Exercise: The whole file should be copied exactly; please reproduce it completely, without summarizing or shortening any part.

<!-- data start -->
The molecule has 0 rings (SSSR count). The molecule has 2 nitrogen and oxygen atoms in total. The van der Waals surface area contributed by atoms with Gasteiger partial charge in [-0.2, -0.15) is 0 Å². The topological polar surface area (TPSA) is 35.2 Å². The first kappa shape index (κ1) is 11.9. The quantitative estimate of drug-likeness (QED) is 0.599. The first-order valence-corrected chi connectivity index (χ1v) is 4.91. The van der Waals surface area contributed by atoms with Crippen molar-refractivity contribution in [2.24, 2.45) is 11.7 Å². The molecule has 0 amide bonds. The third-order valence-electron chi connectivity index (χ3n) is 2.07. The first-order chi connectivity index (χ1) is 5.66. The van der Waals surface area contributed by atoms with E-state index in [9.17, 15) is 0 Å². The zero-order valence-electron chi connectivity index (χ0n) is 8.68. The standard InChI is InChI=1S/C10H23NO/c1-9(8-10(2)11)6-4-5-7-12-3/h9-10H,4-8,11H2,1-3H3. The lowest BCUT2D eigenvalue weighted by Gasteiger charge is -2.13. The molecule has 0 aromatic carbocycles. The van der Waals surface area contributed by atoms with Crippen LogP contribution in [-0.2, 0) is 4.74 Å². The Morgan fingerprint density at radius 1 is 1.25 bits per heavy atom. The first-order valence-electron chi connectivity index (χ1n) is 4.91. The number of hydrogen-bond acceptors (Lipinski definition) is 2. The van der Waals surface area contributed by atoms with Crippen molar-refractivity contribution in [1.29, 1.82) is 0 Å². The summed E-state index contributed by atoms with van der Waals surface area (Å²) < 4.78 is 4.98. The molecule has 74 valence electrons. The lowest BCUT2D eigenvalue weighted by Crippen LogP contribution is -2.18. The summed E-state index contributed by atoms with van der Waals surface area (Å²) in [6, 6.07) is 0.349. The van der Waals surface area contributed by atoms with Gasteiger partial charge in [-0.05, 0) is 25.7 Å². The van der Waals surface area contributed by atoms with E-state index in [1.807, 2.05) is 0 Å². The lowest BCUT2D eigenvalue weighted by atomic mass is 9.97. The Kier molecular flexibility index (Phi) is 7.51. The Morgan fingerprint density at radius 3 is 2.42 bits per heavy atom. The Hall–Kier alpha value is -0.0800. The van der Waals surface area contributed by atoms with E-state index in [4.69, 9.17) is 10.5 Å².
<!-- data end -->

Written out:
The molecule has 0 rings (SSSR count). The molecule has 2 nitrogen and oxygen atoms in total. The van der Waals surface area contributed by atoms with Gasteiger partial charge in [-0.2, -0.15) is 0 Å². The topological polar surface area (TPSA) is 35.2 Å². The first kappa shape index (κ1) is 11.9. The quantitative estimate of drug-likeness (QED) is 0.599. The first-order valence-corrected chi connectivity index (χ1v) is 4.91. The van der Waals surface area contributed by atoms with Crippen molar-refractivity contribution in [2.24, 2.45) is 11.7 Å². The molecule has 0 amide bonds. The third-order valence-electron chi connectivity index (χ3n) is 2.07. The first-order chi connectivity index (χ1) is 5.66. The van der Waals surface area contributed by atoms with E-state index in [9.17, 15) is 0 Å². The zero-order valence-electron chi connectivity index (χ0n) is 8.68. The standard InChI is InChI=1S/C10H23NO/c1-9(8-10(2)11)6-4-5-7-12-3/h9-10H,4-8,11H2,1-3H3. The lowest BCUT2D eigenvalue weighted by Gasteiger charge is -2.13. The molecule has 0 aromatic carbocycles. The van der Waals surface area contributed by atoms with Crippen LogP contribution in [-0.2, 0) is 4.74 Å². The Morgan fingerprint density at radius 1 is 1.25 bits per heavy atom. The first-order valence-electron chi connectivity index (χ1n) is 4.91. The number of hydrogen-bond acceptors (Lipinski definition) is 2. The van der Waals surface area contributed by atoms with Crippen molar-refractivity contribution in [1.29, 1.82) is 0 Å². The summed E-state index contributed by atoms with van der Waals surface area (Å²) < 4.78 is 4.98. The molecule has 74 valence electrons. The lowest BCUT2D eigenvalue weighted by Crippen LogP contribution is -2.18. The summed E-state index contributed by atoms with van der Waals surface area (Å²) in [6, 6.07) is 0.349. The van der Waals surface area contributed by atoms with Gasteiger partial charge in [-0.05, 0) is 25.7 Å². The van der Waals surface area contributed by atoms with E-state index in [1.807, 2.05) is 0 Å². The lowest BCUT2D eigenvalue weighted by atomic mass is 9.97. The Kier molecular flexibility index (Phi) is 7.51. The Morgan fingerprint density at radius 3 is 2.42 bits per heavy atom. The Hall–Kier alpha value is -0.0800. The van der Waals surface area contributed by atoms with E-state index in [4.69, 9.17) is 10.5 Å².